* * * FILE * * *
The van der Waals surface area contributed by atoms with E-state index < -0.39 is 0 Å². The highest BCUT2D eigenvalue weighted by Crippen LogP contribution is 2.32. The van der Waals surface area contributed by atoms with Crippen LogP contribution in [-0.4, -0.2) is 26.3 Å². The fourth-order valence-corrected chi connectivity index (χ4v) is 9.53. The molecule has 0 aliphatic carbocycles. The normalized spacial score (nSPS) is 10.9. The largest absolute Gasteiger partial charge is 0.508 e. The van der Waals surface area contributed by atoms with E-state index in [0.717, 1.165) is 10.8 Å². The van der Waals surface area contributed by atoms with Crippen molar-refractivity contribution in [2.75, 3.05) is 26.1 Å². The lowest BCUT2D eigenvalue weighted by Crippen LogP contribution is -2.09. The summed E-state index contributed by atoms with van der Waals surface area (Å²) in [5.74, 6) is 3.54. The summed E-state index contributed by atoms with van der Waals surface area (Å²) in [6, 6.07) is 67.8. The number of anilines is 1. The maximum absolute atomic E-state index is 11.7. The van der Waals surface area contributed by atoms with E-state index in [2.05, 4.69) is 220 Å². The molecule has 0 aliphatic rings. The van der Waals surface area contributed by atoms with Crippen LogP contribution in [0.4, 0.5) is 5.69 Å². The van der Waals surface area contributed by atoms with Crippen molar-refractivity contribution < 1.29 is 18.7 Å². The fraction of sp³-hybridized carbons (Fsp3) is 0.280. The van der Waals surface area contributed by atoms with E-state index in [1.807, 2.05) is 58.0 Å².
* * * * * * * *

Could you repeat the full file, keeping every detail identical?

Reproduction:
The van der Waals surface area contributed by atoms with E-state index < -0.39 is 0 Å². The highest BCUT2D eigenvalue weighted by Crippen LogP contribution is 2.32. The van der Waals surface area contributed by atoms with Crippen LogP contribution in [-0.4, -0.2) is 26.3 Å². The fourth-order valence-corrected chi connectivity index (χ4v) is 9.53. The molecule has 0 aliphatic carbocycles. The normalized spacial score (nSPS) is 10.9. The largest absolute Gasteiger partial charge is 0.508 e. The van der Waals surface area contributed by atoms with E-state index in [0.717, 1.165) is 10.8 Å². The van der Waals surface area contributed by atoms with Crippen molar-refractivity contribution in [2.75, 3.05) is 26.1 Å². The lowest BCUT2D eigenvalue weighted by Crippen LogP contribution is -2.09. The summed E-state index contributed by atoms with van der Waals surface area (Å²) in [5.74, 6) is 3.54. The summed E-state index contributed by atoms with van der Waals surface area (Å²) in [6, 6.07) is 67.8. The number of anilines is 1. The maximum absolute atomic E-state index is 11.7. The van der Waals surface area contributed by atoms with E-state index in [2.05, 4.69) is 220 Å². The molecule has 0 aliphatic rings. The van der Waals surface area contributed by atoms with Crippen LogP contribution in [0.4, 0.5) is 5.69 Å². The van der Waals surface area contributed by atoms with Crippen molar-refractivity contribution < 1.29 is 18.7 Å². The fraction of sp³-hybridized carbons (Fsp3) is 0.280. The van der Waals surface area contributed by atoms with E-state index in [1.807, 2.05) is 58.0 Å².